Mailbag Monday: Adult Children Living at Home

Mailbag Mondays - Our answers to readers' questions
Dear Jennifer,

I thoroughly enjoyed your book, Love Your Husband — so much so that I bought a few extra to pass out! I was tremendously encouraged by it!! Thank you!!

I appreciate how you incorporate motherhood into the picture!! I went into marriage knowing and wanting to be the wife God wants me to be, but — like you talk about — I got blinded by pregnancies and babies, etc.

I had no good encouragement, but was surrounded by bad advice and examples… my heart aches that I was so stupid!

Mostly, I am writing to ask your advice on an issue I am reaping with my oldest son of 23. Just wondering if you think an adult child living at home should basically show the same type of respect as a wife? (Dad has asked him to be home to take care of all his business because he has been very sick.)

Adult children still living at home. What is their responsibility toward their parents?

My son thinks he needs to tell his father when he is not acting the way he should, like he would do for a brother in Christ. My husband most certainly does not want anyone living in his household not respecting him. I’ve tried to plead with my son to let God work on this, but he disagrees because he feels it is his responsibility as a brother in Christ.

How would you handle this situation?


Dear Joan,

Thanks for your sweet words of encouragement. I apologize for taking so long to answer your question. I am always dreadfully behind on responding to emails.

Focus on the Family ran an article on adult children living at home the same week you wrote. Did you happen to see it? If not, here is a link: Three Things Parents of Adult Children in the Home should Consider

I’m not sure from your letter whether it is your son or your husband who has been ill. Not that it matters. Either way, one obviously needs the help of the other.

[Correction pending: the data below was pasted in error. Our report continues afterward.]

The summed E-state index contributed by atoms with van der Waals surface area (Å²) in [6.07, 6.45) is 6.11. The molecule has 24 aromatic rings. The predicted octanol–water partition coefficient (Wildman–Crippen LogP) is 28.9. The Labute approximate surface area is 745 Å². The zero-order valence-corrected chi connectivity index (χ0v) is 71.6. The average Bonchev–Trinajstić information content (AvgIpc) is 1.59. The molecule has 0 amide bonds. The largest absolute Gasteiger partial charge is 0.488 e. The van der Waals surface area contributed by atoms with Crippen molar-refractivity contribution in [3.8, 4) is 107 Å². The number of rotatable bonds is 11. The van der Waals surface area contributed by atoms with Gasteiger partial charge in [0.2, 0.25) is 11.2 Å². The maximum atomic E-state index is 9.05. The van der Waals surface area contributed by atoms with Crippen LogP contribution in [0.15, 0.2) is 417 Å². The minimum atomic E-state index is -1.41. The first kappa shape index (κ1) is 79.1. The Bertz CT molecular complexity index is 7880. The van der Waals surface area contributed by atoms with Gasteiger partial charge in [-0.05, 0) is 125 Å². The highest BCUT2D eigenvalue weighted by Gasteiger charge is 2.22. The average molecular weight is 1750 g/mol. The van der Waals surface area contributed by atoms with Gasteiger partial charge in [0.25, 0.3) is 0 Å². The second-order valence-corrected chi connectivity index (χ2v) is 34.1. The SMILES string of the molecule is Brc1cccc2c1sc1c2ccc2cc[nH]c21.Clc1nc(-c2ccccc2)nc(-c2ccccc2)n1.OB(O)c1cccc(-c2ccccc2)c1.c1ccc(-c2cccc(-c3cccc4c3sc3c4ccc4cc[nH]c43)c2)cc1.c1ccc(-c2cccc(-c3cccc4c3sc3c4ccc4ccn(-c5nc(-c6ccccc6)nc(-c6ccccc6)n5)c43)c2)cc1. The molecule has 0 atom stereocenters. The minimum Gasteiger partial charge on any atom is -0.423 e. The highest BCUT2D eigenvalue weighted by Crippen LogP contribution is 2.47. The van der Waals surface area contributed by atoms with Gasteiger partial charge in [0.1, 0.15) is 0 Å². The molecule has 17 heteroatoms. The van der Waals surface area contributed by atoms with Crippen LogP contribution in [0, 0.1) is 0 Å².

You are right in urging your son to pray for his father. As an adult, he should (theoretically) be able to speak to his dad as he would a Christian brother; however, he is still obligated to “speak the truth in love” and to remain respectful of his father at all times.

If he is unable to say what he thinks his father needs to hear in a way that communicates that deep respect and appreciation — or if your husband cannot abide to acknowledge the truth (spoken in love) of what he is saying — then your son should pray that God would send another messenger to whom his father will listen.

Incidentally, I’ve written another marriage book since publishing the one you’ve been reading. The newer one is called 25 Ways to Communicate Respect. It is written for wives, but most of the tips would also be appropriate ways for a child (of any age) to show respect to his parents. Things such as:

  • Honoring their wishes
  • Not interrupting
  • Being grateful
  • Keeping the house tidy
  • Praying for them
  • Spending time together
  • Not arguing
  • Protecting their reputations
  • Forgiving their shortcomings
  • Not complaining

You can find the complete list here, as well as a list for husbands here, which contains many tips that would be appropriate for parent/child relationships, as well.

It may be that the situation has already resolved somewhat. I certainly pray it has.

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